Gallery Parrotta
Augustenstr. 87-89
+49 711 69947910
Antigravity - figures of levitation and vertigo
dal 15/4/2010 al 4/6/2010
Tues- Sat 2 p.m. - 7 p.m.

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Gallery Parrotta

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Antigravity - figures of levitation and vertigo

Gallery Parrotta, Stuttgart

The group-exhibition concentrates through works of artists on the topic of weightlessness in art. The focal point is not to be laid on the utopia of aviation that is ostensibly connected to this term, the exhibition rather refers to an intersection of scientific, aesthetic and poetic dimensions, which are reflected in the art of experimenting with perception, motion, and imagination. Curated by Birgit Kulmer.

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curated by Birgit Kulmer

The group-exhibition curated by Birgit Kulmer concentrates through works of the artists Anna and Bernhard Blume, Lilibeth Cuenca Rasmussen, Judith Fegerl, Claude Horstmann, Hannu Karjalainen, Edgar Leciejewski, Ruth May, Pieter Laurens Mol, Tomás Saraceno, Min Jeong Seo and Susanne M. Winterling on the topic of weightlessness in art.

"I refer to those who find wisdom in a falling leave, outsized problems in ascending wads of smoke (...) and motionlessness in the most intense agitation" Honoré de Balzac

The focal point is not to be laid on the utopia of aviation that is ostensibly connected to this term, the exhibition rather refers to an intersection of scientific, aesthetic and poetic dimensions, which are reflected in the art of experimenting with perception, motion, and imagination. Unlike aviation levitation is also a state of peace, one could also say motionlessness, which is just characterized by the absence of a flap or any other effort. This state of motionlessness, however, underlies, according to Honoré de Balzac, the most intense motion. It is an inner oscillating tension that, if maintained, would also lead into vertigo and the loss of orientation.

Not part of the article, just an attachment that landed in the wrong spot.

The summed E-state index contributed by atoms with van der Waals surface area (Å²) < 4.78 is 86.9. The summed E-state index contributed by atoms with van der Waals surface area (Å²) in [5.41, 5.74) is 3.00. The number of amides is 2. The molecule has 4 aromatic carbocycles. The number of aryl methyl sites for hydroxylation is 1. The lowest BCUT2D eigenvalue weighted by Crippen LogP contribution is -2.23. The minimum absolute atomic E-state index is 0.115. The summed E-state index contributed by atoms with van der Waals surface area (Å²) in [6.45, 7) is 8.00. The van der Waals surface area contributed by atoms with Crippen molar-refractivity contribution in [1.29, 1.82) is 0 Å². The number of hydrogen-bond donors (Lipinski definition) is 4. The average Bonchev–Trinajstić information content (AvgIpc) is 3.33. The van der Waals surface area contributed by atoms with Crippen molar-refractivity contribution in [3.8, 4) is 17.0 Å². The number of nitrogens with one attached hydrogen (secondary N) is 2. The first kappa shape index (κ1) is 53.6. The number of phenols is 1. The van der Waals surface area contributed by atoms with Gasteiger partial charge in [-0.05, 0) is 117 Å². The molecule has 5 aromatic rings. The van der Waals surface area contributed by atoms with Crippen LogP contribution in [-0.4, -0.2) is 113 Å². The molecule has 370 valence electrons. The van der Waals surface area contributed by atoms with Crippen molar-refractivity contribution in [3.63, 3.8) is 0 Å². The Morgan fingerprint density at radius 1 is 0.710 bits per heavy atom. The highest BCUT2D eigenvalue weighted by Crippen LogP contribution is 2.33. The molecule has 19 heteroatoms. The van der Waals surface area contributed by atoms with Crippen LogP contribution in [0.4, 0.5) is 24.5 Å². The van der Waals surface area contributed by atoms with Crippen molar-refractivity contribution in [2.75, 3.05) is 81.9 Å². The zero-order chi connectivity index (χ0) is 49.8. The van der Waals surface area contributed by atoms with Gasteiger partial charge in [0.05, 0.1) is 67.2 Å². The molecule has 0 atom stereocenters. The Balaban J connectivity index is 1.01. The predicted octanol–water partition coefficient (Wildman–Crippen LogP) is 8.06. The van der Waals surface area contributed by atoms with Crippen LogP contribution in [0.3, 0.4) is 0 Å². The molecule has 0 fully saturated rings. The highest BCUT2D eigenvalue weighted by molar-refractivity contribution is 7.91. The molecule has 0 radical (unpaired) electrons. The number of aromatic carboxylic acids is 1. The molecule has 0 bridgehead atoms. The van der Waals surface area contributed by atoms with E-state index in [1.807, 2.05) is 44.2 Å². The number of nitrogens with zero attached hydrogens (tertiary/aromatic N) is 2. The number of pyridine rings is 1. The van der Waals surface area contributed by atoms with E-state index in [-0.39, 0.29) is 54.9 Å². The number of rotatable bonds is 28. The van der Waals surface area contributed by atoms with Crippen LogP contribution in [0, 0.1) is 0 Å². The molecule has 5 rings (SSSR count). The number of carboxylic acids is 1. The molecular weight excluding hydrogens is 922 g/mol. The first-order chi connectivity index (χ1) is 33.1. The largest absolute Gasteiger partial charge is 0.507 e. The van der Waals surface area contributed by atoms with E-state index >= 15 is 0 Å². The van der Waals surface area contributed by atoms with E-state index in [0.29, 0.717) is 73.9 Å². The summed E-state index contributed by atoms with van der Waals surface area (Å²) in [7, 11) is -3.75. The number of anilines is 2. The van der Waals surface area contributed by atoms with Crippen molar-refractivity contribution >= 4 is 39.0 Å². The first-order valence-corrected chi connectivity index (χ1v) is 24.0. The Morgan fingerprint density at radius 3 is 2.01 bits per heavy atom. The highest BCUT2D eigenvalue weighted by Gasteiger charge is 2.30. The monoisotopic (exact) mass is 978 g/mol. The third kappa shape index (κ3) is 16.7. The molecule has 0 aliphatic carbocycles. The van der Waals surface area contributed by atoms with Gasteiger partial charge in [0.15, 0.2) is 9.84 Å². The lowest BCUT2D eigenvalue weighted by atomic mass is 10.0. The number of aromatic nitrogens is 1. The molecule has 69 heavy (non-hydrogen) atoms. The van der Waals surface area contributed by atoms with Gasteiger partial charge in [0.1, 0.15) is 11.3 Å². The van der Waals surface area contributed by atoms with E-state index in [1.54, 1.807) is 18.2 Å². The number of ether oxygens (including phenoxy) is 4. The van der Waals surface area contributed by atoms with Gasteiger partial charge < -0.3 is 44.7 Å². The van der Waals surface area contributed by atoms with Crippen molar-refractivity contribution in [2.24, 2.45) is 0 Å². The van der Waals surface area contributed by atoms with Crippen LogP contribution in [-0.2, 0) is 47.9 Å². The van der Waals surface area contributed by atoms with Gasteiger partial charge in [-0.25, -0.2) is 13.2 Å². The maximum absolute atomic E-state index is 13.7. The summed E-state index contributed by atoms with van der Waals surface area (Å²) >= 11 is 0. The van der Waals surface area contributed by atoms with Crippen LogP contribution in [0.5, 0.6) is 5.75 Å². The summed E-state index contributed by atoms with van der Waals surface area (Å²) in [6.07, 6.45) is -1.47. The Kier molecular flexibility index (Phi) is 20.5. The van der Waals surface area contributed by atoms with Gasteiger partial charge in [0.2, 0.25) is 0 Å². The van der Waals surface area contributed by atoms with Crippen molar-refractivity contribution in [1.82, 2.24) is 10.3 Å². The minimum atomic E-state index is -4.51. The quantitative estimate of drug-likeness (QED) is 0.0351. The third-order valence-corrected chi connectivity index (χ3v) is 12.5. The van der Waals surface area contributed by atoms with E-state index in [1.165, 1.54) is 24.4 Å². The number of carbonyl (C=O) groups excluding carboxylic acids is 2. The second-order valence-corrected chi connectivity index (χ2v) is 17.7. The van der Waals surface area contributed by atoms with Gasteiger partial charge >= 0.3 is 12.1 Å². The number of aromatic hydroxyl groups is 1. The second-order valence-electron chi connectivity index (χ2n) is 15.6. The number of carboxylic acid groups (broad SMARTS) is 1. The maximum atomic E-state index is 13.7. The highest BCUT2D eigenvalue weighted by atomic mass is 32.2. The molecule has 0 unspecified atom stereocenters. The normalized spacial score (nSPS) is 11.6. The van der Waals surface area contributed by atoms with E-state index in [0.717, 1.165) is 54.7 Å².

The focal point in this exhibition is the conceptualisation of the absence of gravity as a theme which is in its utopian lineaments predestined to direct art to its limits; a limit that art shares on the one hand with science or alchemy and on the other hand with poetry- a poetry of emptiness. The objects obtain in this absence of gravity a quiet and sometimes solitary independent existence. The exhibition's artists broach the issue of this independent existence in a profound, ironic and self-reflecting way. In doing so the emphasis also lies on a fractional and temporary abolishment of physical ness is it that of the artwork per se or that of the medium or that of the object, which is discussed therein. The vertigo that precedes the fall or follows the downfall will be considered in the exhibition as well as the vertigo that underlies most of the absence of gravity's demonstrations.